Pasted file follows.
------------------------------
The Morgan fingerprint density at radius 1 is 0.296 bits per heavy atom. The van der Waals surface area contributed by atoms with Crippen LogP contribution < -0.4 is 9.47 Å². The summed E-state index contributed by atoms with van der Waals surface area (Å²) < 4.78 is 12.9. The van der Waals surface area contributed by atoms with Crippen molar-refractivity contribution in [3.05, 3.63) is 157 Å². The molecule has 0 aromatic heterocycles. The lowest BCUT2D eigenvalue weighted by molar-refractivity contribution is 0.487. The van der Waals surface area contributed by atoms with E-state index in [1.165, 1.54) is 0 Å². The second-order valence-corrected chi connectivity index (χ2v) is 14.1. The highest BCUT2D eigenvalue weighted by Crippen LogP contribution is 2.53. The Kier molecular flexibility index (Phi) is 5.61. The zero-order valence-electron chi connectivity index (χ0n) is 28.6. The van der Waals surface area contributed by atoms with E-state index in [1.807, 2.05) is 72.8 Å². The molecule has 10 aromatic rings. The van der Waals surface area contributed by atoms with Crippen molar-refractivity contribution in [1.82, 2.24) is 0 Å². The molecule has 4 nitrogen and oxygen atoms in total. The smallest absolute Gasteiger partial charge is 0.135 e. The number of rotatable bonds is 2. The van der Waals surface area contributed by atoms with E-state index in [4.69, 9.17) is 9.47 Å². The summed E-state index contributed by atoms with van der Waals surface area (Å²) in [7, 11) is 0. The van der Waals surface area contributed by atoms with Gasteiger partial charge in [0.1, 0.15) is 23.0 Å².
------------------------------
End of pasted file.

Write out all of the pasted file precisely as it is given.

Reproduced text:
The Morgan fingerprint density at radius 1 is 0.296 bits per heavy atom. The van der Waals surface area contributed by atoms with Crippen LogP contribution < -0.4 is 9.47 Å². The summed E-state index contributed by atoms with van der Waals surface area (Å²) < 4.78 is 12.9. The van der Waals surface area contributed by atoms with Crippen molar-refractivity contribution in [3.05, 3.63) is 157 Å². The molecule has 0 aromatic heterocycles. The lowest BCUT2D eigenvalue weighted by molar-refractivity contribution is 0.487. The van der Waals surface area contributed by atoms with E-state index in [1.165, 1.54) is 0 Å². The second-order valence-corrected chi connectivity index (χ2v) is 14.1. The highest BCUT2D eigenvalue weighted by Crippen LogP contribution is 2.53. The Kier molecular flexibility index (Phi) is 5.61. The zero-order valence-electron chi connectivity index (χ0n) is 28.6. The van der Waals surface area contributed by atoms with E-state index in [1.807, 2.05) is 72.8 Å². The molecule has 10 aromatic rings. The van der Waals surface area contributed by atoms with Crippen molar-refractivity contribution in [1.82, 2.24) is 0 Å². The molecule has 4 nitrogen and oxygen atoms in total. The smallest absolute Gasteiger partial charge is 0.135 e. The number of rotatable bonds is 2. The van der Waals surface area contributed by atoms with E-state index in [4.69, 9.17) is 9.47 Å². The summed E-state index contributed by atoms with van der Waals surface area (Å²) in [7, 11) is 0. The van der Waals surface area contributed by atoms with Gasteiger partial charge in [0.1, 0.15) is 23.0 Å².